Did you consider angled parking, instead of the 90-degree arrangement? Yes, but the angled parking didn’t yield more parking spaces than the 90-degree arrangement.

Why choose the pay-on-entry model for the lot? The design team examined other methods, such as an automated pay-on-foot model (where you would pay at the Zoo gate and turn in your ticket on exit) and the multi-space meter model (similar to the Overton Square garage). But the pay-on-entry model was ultimately chosen because it’s less expensive and less cumbersome, and neither model had a significant impact on the amount of land required for the expansion.

Will I be able to pay in cash to park at the Zoo? Yes, the pay-on-entry systems will accept all forms of payment. Only the “fast pass” lane will be restricted for prepaid or membership entry.

I’m a Zoo member. Will I have a special entrance? Yes! While you can use your membership card to enter at any of the gates, there is a members’ “fast pass” entrance at the north end of Morrie Moss.

I don’t want to park, so where can I get dropped off if I take a taxi, Uber or Lyft to the Zoo? There is a drop-off area north of the main entrance on Morrie Moss.

I saw some plans on the Internet that kept the parking expansion on the current Zoo lot footprint. Why didn’t you just do that? Those plans did not meet the guidelines mandated by the City Council resolution. One such guideline, for instance, was to preserve as many trees as possible. One particular plan floating around the Internet, for instance, actually removed every tree in the Zoo lot.

Speaking of trees, what does this plan do? In the main lot, this concept would preserve 43 trees as-is and offer to relocate as many as 188 trees. Most of the trees proposed for preservation are located near the southern edge of the lot, which would provide visual screening from the Greensward and the residences on Overton Park Avenue and Kenilworth Place. An additional 159 trees are slated to be removed. We also anticipate approximately 150 new trees being planted.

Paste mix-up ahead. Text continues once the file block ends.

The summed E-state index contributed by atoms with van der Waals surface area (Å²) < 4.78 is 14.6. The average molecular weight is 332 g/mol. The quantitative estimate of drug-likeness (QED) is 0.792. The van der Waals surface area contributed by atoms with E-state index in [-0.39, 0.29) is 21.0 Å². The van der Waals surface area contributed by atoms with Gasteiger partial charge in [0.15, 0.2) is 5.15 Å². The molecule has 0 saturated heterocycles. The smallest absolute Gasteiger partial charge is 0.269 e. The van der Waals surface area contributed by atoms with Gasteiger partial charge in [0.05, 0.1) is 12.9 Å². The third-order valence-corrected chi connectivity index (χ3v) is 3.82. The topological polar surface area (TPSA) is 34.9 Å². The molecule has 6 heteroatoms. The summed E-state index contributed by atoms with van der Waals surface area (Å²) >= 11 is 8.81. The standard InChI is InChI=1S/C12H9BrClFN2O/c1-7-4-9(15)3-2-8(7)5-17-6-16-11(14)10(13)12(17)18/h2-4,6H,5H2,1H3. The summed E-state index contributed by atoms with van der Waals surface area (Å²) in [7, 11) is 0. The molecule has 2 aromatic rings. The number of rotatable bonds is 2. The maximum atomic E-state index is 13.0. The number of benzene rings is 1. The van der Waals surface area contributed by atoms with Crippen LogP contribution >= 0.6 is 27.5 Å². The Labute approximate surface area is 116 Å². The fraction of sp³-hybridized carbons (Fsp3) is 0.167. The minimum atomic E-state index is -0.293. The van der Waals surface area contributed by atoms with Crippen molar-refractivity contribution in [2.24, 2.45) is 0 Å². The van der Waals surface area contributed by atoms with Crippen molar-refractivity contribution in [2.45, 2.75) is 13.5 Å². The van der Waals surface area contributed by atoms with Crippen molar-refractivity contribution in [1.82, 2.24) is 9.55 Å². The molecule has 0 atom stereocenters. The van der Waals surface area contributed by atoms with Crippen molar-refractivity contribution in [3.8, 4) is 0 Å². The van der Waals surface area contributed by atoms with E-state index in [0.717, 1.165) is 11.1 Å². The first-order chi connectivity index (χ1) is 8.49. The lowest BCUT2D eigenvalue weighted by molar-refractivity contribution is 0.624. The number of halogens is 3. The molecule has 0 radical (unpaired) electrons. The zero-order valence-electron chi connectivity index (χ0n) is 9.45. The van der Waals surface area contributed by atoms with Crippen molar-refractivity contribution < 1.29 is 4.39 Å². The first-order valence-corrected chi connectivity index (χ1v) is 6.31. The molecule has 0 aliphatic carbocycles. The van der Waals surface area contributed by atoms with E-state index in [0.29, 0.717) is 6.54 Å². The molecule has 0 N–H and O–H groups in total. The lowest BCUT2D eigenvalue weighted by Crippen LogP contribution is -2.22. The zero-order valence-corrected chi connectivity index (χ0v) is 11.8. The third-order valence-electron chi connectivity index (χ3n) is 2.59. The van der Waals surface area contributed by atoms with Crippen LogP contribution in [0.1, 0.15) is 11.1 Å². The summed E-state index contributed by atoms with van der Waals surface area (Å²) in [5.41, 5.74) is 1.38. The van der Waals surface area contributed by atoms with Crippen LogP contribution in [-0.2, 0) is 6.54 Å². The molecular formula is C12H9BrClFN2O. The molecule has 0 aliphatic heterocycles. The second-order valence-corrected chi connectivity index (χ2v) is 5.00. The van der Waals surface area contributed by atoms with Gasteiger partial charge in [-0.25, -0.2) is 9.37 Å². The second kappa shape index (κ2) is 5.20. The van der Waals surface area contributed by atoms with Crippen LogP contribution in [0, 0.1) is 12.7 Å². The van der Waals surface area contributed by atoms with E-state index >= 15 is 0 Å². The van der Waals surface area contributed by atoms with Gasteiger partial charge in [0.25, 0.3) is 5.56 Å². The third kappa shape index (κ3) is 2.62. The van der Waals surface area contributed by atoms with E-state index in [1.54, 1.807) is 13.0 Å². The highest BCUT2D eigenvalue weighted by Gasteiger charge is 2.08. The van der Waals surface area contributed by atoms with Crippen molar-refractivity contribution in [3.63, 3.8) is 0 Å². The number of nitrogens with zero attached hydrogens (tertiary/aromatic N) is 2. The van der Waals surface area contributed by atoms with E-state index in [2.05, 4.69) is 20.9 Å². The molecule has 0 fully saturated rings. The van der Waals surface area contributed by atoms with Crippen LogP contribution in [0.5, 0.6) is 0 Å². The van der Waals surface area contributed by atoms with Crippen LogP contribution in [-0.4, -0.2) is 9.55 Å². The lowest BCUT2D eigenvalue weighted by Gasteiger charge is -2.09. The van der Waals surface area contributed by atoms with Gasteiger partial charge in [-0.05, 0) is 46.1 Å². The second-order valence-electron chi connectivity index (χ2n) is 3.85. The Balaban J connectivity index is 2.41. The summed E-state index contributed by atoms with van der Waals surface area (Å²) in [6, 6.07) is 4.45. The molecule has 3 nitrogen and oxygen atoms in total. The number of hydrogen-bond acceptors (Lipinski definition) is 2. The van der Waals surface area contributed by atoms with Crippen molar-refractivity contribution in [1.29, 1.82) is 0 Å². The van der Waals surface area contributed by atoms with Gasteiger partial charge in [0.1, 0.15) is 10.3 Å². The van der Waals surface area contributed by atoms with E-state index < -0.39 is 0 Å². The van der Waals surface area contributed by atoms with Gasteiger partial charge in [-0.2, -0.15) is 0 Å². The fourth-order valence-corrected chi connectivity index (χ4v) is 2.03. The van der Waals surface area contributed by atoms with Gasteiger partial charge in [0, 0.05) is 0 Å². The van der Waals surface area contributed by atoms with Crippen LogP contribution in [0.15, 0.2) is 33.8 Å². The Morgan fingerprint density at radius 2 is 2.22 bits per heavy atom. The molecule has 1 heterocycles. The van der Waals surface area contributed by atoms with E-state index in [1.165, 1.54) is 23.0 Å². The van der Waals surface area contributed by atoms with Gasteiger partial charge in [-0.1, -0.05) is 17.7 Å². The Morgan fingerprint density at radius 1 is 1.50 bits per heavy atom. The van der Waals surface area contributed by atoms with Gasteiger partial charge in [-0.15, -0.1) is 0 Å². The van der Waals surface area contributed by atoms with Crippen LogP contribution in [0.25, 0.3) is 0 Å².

Why are the spaces on North Parkway not included in the concept plan? North Parkway was not included as part of the boundary of this project. However, the parking there provides an additional 200 spaces for use.

Can I enter the Zoo from multiple points? Yes, there are two vehicle entrances along Morrie Moss, including a “fast pass” entrance for members and prepaid parkers. Additionally, pedestrians and cyclists can enter the park through Veterans Plaza or through the Greensward.

Will you be able to access the Greensward from the Zoo parking lot? Yes. Pedestrians and cyclists will be able to access the Greensward at Veterans Plaza and adjacent to the main pedestrian walkway in the zoo parking lot.

Will I be able to see cars from the Greensward? The concept plan includes tree and other natural screening along the natural ridgeline. As these trees and foliage grow, there will be a period where cars are visible.

Where is the green infrastructure mentioned in the RFQ? There are five green columns that run through the parking lot from north to south to support drainage. Additionally, there is pervious pavement in the Prentiss Place lot to assist with drainage.

Why are you not just building a parking garage? This project is jointly funded by the two anchors — Overton Park Conservancy and the Memphis Zoo. Both have agreed that the budget for a parking garage is not currently available.

What is going to prevent further expansion onto the Greensward? The Council resolution is explicit about this: “Upon completion of construction, no further encroachment for any parking, temporary or permanent, will be allowed in the remaining Greensward.”

What's Next?

Tonight’s meeting starts a week-long public comment period. Through Feb. 28, we’ll be accepting comments at The administration will evaluate any comments and proposals and then will decide how to proceed.

If a plan is green-lit soon, construction documents will then be developed, bids will be sought and awarded, and construction could begin later this year.